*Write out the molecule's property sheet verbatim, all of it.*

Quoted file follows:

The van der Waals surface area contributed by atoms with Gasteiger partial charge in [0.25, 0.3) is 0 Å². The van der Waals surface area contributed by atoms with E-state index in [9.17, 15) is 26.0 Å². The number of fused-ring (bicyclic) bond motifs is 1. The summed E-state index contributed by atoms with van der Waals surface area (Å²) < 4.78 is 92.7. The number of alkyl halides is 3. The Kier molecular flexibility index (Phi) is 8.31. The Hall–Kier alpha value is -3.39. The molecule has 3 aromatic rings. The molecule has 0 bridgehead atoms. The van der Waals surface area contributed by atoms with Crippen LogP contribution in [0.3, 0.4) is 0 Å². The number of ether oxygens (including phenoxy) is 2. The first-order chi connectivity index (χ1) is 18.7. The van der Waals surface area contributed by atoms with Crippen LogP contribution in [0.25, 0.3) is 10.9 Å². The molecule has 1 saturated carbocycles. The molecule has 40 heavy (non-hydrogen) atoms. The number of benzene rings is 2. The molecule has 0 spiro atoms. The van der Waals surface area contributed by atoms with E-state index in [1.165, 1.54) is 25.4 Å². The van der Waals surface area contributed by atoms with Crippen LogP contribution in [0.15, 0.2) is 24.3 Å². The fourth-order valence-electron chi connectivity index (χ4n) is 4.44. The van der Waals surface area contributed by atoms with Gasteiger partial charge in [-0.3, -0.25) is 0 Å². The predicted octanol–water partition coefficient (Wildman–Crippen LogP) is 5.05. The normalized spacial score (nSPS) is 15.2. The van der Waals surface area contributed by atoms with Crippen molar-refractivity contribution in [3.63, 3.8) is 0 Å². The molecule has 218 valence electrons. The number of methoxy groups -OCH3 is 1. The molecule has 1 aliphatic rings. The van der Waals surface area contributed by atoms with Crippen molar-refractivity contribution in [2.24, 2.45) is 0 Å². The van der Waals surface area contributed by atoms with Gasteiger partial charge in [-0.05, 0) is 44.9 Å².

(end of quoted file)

The van der Waals surface area contributed by atoms with Gasteiger partial charge in [0.25, 0.3) is 0 Å². The van der Waals surface area contributed by atoms with E-state index in [9.17, 15) is 26.0 Å². The number of fused-ring (bicyclic) bond motifs is 1. The summed E-state index contributed by atoms with van der Waals surface area (Å²) < 4.78 is 92.7. The number of alkyl halides is 3. The Kier molecular flexibility index (Phi) is 8.31. The Hall–Kier alpha value is -3.39. The molecule has 3 aromatic rings. The molecule has 0 bridgehead atoms. The van der Waals surface area contributed by atoms with Crippen LogP contribution in [0.3, 0.4) is 0 Å². The number of ether oxygens (including phenoxy) is 2. The first-order chi connectivity index (χ1) is 18.7. The van der Waals surface area contributed by atoms with Crippen LogP contribution in [0.25, 0.3) is 10.9 Å². The molecule has 1 saturated carbocycles. The molecule has 40 heavy (non-hydrogen) atoms. The number of benzene rings is 2. The molecule has 0 spiro atoms. The van der Waals surface area contributed by atoms with E-state index in [1.165, 1.54) is 25.4 Å². The van der Waals surface area contributed by atoms with Crippen LogP contribution in [0.15, 0.2) is 24.3 Å². The fourth-order valence-electron chi connectivity index (χ4n) is 4.44. The van der Waals surface area contributed by atoms with Gasteiger partial charge in [-0.3, -0.25) is 0 Å². The predicted octanol–water partition coefficient (Wildman–Crippen LogP) is 5.05. The normalized spacial score (nSPS) is 15.2. The van der Waals surface area contributed by atoms with Crippen molar-refractivity contribution in [3.63, 3.8) is 0 Å². The molecule has 218 valence electrons. The number of methoxy groups -OCH3 is 1. The molecule has 1 aliphatic rings. The van der Waals surface area contributed by atoms with Crippen molar-refractivity contribution in [2.24, 2.45) is 0 Å². The van der Waals surface area contributed by atoms with Gasteiger partial charge in [-0.05, 0) is 44.9 Å².